Having already collected a number of awards on the international film festival circuit, Australian dramedy Babyteeth is spearheading the return to local cinemas later this month. STACK caught up with director Shannon Murphy to chat about her acclaimed feature debut.
Aussie director Shannon Murphy lets out a long throaty laugh when STACK asks why she didn’t cast her actor hubby Daniel Wyllie as Henry in her feature debut Babyteeth, a heart-breaking tragicomedy about a cancer-stricken teenage girl who falls for a charming but drug-addicted youth, propelling her family into a messy emotional fallout.
Not that Ben Mendelsohn was a bad choice.
“You’re the second person to ask me that, because Ben asked me the same thing!” she reveals when we chat at the Zurich Film Festival where Babyteeth played in competition last year.
“Look, Ben and Dan are good friends. It’s tricky because I love working with Dan and we’ve worked together before and it’s great. But also, sometimes you don’t want to spend 24/7 with your spouse. Let’s be honest. Love him. It’s wonderful being married to an actor. I never thought I’d say that, but it works really well because they understand your hours, what you’re doing and what your needs are – and same hopefully with him.
“But I think because this was my first film, it was important to make it with his support, and have him there to help me at home more than anything else,” says Murphy, whose impressive list of TV credits includes homegrown dramas Love Child and Offspring.
Based on Rita Kalnejais’ stage play of the same name, Babyteeth stars Eliza Scanlen as the 15-year-old protagonist, Milla, with Mendelsohn and Essie Davis (The Babadook) portraying her parents, who watch helplessly as their daughter falls for Toby Wallace’s chaotic Moses.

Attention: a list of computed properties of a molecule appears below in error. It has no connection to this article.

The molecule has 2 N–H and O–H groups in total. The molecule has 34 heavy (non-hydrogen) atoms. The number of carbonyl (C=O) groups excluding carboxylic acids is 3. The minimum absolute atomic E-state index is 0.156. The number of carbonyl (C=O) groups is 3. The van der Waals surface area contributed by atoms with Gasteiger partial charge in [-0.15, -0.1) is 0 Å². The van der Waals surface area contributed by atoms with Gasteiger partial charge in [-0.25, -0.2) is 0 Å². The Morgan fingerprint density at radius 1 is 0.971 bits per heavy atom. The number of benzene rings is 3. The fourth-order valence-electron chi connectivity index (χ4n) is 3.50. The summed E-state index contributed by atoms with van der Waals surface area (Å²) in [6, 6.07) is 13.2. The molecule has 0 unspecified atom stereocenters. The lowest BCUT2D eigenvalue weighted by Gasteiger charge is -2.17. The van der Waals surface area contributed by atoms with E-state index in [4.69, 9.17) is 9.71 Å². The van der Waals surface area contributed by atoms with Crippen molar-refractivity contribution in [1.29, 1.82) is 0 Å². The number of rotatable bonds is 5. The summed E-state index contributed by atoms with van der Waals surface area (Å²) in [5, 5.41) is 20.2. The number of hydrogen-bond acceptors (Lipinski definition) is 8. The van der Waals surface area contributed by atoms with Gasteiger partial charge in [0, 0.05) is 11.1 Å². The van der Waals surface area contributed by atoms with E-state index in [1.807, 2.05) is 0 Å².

Murphy thanks her hubby for suggesting Wallace as Milla’s smalltime drug dealer boyfriend. “Dan was in the TV show Romper Stomper with Toby and he kept saying, ‘This is your guy!’ And when I auditioned Toby, it was a no brainer. He’s so electric and so present. He’s a dream actor.”
A veteran of Home and Away, Scanlen had already starred with Amy Adams in HBO’s Sharp Objects when she came onto Murphy’s radar.
“Eliza auditioned several times for me because with the lead of your first feature, you really want to make the right decision,” she says of the young actress who, after Babyteeth, would go on to appear in Greta Gerwig’s Little Women. “We knew she was going to take off, so we had to snap her up pretty quick.”
A condition was that Scanlen would have to shave off her hair. “When you’re doing a raw version of a story with the camerawork and the lighting, you cannot make that work with a bald cap. You can’t do it. Not on our budget,” Murphy explains. “So it was amazing that Eliza felt very strongly that, in order to authentically play that character, it was essential to go through that experience. She was completely onboard to represent this girl who is at the precipice of feeling more alive than she’s ever felt, yet abruptly facing her own mortality.”
Painfully aware that Babyteeth would follow in the “terminal teen” genre already paved out by The Fault in Our Stars and Me and Earl and the Dying Girl, Murphy’s film joyously explores how good it is to still be alive and how far we will go for love.
“I’m not drawn to films that are overly sentimental or manipulative or cheesy,” she says.
“And I’m not saying that’s what those films are, but there is a different quality, I guess, with how people choose to address children who have illness or children who are dying. I’m always about finding the honesty and celebrating how messy life is really.
“I don’t want to sugarcoat those things. I want people to feel emotion in my work, but I want it to be something that they have also been able to intellectualise without holding their hand the whole way. I want the experience to go deeper rather than just spoon-feed.”
Babyteeth is in cinemas (excluding metropolitan Melbourne) on July 23.